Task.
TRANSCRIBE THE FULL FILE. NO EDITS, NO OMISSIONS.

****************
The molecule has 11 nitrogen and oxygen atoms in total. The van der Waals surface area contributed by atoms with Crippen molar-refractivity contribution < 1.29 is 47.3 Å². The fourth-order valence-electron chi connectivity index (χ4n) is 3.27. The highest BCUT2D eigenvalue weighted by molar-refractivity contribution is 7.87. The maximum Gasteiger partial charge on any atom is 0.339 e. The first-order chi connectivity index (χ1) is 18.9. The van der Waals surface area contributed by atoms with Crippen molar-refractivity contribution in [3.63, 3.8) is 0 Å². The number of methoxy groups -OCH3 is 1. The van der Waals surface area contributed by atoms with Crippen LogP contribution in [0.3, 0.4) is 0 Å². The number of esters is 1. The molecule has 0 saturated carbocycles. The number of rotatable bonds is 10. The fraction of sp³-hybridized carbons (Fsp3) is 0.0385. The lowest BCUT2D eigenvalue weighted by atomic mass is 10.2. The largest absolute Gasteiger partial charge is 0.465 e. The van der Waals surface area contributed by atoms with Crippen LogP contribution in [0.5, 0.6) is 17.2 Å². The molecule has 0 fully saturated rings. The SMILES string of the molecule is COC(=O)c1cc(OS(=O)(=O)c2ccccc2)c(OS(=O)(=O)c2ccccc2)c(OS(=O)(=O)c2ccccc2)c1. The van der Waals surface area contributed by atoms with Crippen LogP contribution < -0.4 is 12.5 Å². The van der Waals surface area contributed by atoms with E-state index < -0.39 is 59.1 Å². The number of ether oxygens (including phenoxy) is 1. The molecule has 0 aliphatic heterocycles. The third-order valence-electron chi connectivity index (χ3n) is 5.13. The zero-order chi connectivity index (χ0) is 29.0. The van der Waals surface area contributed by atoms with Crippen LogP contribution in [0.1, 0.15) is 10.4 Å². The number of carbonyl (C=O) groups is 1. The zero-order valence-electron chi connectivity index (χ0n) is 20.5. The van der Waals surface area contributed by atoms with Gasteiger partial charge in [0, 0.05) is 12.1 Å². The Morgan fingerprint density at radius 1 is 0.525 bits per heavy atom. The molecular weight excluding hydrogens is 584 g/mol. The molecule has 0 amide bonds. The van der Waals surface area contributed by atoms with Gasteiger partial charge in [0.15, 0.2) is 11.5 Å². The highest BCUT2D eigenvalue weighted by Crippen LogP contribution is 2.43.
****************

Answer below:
The molecule has 11 nitrogen and oxygen atoms in total. The van der Waals surface area contributed by atoms with Crippen molar-refractivity contribution < 1.29 is 47.3 Å². The fourth-order valence-electron chi connectivity index (χ4n) is 3.27. The highest BCUT2D eigenvalue weighted by molar-refractivity contribution is 7.87. The maximum Gasteiger partial charge on any atom is 0.339 e. The first-order chi connectivity index (χ1) is 18.9. The van der Waals surface area contributed by atoms with Crippen molar-refractivity contribution in [3.63, 3.8) is 0 Å². The number of methoxy groups -OCH3 is 1. The van der Waals surface area contributed by atoms with Crippen LogP contribution in [0.3, 0.4) is 0 Å². The number of esters is 1. The molecule has 0 saturated carbocycles. The number of rotatable bonds is 10. The fraction of sp³-hybridized carbons (Fsp3) is 0.0385. The lowest BCUT2D eigenvalue weighted by atomic mass is 10.2. The largest absolute Gasteiger partial charge is 0.465 e. The van der Waals surface area contributed by atoms with Crippen LogP contribution in [0.5, 0.6) is 17.2 Å². The molecule has 0 fully saturated rings. The SMILES string of the molecule is COC(=O)c1cc(OS(=O)(=O)c2ccccc2)c(OS(=O)(=O)c2ccccc2)c(OS(=O)(=O)c2ccccc2)c1. The van der Waals surface area contributed by atoms with Crippen LogP contribution < -0.4 is 12.5 Å². The van der Waals surface area contributed by atoms with E-state index < -0.39 is 59.1 Å². The number of ether oxygens (including phenoxy) is 1. The molecule has 0 aliphatic heterocycles. The third-order valence-electron chi connectivity index (χ3n) is 5.13. The zero-order chi connectivity index (χ0) is 29.0. The van der Waals surface area contributed by atoms with Crippen LogP contribution in [0.1, 0.15) is 10.4 Å². The number of carbonyl (C=O) groups is 1. The zero-order valence-electron chi connectivity index (χ0n) is 20.5. The van der Waals surface area contributed by atoms with Gasteiger partial charge in [0, 0.05) is 12.1 Å². The Morgan fingerprint density at radius 1 is 0.525 bits per heavy atom. The molecular weight excluding hydrogens is 584 g/mol. The molecule has 0 amide bonds. The van der Waals surface area contributed by atoms with Gasteiger partial charge in [0.15, 0.2) is 11.5 Å². The highest BCUT2D eigenvalue weighted by Crippen LogP contribution is 2.43.